Philadelphia is the first city where I’ve lived for more than a year since I was a child. Living here has challenged me to put down roots, to find my place in a way that I’ve never been able to before. If I could pick any place in the world to face these challenges, I can’t imagine a better place than Philly, with everything great it has to offer — amazing food, art and culture, a simultaneously big-city and small-town feel– along with its strong sense of place, and Philly natives’ pride in their roots. It’s the kind of place where it takes a long time to become a local.

I wrote about  this in the very first post on this blog, and it’s still true: even after living abroad in London and Warsaw, and spending time living in New York, staying in one place feels like my greatest adventure. People often ask me how I had the guts to move abroad, to move to cities I’d never even visited before, and I don’t really have an answer. I just want to ask: how do you have the guts to stay? Because moving and traveling come as easy to me as breathing; it’s staying in one place that’s the hard part.

Other cities that I’ve lived in have been quick-paced love affairs, love-at-first-sight kind of romances. Philadelphia was not like that, and I’ve had to reconcile the fact that it will never be like that. But Philadelphia and I have our own, different kind of love, a falling-in-love-slowly kind of love that’s been forged over the three years we’ve lived here, and continues to grow and evolve.

Philadelphia has challenged me to call someplace home. It’s challenged me to find my people, to build routines and traditions, to buy furniture and own more things than will fit into two suitcases. I’m so grateful to my neighborhood of Fishtown, my family at Christ Church, the friends I’ve made through PHLbloggers, and of course my grad school cohort, for being such integral parts of my Philadelphia. 

I still mourn the itinerant life that used to be mine, but I’m grateful to the City of Brotherly Love for facing me with all of these challenges I’ve been able to surmount. I’d like to say that they’re gifts the city has given me, but that wouldn’t be taking enough credit. Putting down roots, and everything that’s come with it, is an accomplishment I’ve forged myself (with Crystal by my side)– we just picked an extraordinarily wonderful, challenging, unique and beautiful city in which to do it.

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As I’ve mentioned previously on this blog (such as in this post), I live with severe depression, and 2016 so far has been a year spent back in recovery.

I try to say I “live with” depression, rather than I “suffer from” depression, because I do suffer on occasion, but I live with managing it and thriving because of it all the time.

January Project Life

Several months ago, I started writing a monthly recap post series. I mentioned at the time that my goal with those posts was to help me keep up with Project Life. Both my PL album and these posts were, at their very core, projects to keep me focused on the good and to prove to myself that my life was really happening, not just passing me by.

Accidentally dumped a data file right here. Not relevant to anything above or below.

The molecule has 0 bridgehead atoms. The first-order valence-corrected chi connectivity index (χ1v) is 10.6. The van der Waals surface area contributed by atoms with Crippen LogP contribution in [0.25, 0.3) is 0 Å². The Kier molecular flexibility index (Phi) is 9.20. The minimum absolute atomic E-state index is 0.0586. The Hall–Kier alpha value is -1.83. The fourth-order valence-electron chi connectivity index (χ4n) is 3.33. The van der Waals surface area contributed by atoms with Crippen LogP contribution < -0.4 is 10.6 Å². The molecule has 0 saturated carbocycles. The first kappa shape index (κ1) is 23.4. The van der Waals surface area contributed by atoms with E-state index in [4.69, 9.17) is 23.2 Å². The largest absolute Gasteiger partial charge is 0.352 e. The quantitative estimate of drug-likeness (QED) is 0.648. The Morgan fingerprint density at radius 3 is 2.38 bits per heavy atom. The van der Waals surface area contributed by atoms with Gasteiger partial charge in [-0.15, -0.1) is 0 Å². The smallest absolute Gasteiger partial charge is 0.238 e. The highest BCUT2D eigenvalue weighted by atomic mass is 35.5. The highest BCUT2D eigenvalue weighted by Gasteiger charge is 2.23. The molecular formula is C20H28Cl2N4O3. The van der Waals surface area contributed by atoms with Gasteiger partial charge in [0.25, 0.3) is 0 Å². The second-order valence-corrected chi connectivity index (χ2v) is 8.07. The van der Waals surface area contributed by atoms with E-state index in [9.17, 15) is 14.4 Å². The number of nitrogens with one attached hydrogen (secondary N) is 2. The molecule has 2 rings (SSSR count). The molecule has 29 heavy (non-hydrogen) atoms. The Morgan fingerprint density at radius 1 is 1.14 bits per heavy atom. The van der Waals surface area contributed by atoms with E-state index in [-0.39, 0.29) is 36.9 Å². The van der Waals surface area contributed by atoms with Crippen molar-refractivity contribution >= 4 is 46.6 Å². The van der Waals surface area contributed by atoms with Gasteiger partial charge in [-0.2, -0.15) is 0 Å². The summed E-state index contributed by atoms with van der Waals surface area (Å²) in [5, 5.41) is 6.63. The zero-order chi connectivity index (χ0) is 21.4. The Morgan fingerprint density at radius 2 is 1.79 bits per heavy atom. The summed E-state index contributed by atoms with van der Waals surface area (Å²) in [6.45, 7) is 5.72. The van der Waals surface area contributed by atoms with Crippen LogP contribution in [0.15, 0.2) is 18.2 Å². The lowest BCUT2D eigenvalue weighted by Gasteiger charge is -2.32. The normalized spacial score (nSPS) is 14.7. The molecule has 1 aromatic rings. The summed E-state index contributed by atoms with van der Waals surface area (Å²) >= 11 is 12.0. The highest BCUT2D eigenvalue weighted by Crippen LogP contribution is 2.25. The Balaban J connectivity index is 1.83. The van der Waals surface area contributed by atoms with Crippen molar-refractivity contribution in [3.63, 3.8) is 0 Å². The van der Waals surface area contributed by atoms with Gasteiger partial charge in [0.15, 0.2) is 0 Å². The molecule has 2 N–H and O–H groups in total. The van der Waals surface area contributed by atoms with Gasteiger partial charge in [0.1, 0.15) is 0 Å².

January Project Life Spread

(Project Life, if you’re not familiar, is a scrapbooking system where you fill small pockets instead of tackling whole pages, making it more manageable. The goal is to complete a couple pages for each week, regardless of how big or small the events that happen are that week.)

I recently flipped through my Project Life album for this year so far, and I was shocked. Not just because it was indeed proof that life has been happening this year, despite my depression. More than that, my Project Life album is a visual diary of my recovery.

Friday Tea Project LifeEarlier in the year, my Project Life spreads are very dark, and most of them were left unfinished. As the year went on, I could tell that the colors got brighter, I was more focused and creative, and I was able to finish spreads from start to finish instead of abandoning them midway.

I'm With Her Project Life
I remember feeling frustrated that I couldn’t do something as simple and silly as work on a scrapbook during those harder times. I had so much time on my hands, and yet I seemed to spend most of it trying in futility to enjoy the things I supposedly loved doing.

June Spread Project Life

I recently started going back and finishing some of the half-done spreads for earlier in the year. I want to have this record to look back on when things get hard again, because it will be proof that I can and have gotten better in the past.

NYC Project LifeThis scrapbook makes me certain of the power of memory keeping. It’s so easy for crafts and creative hobbies, especially ones primarily done by women, to be dismissed as insignificant and superfluous, even by those of us who do them. But for me, recording these stories of my recovery is powerful and empowering. There’s something self-revealing in cutting and gluing and writing down stories that is worthy of all the time I can give it.

Do you do Project Life? What does it mean for you?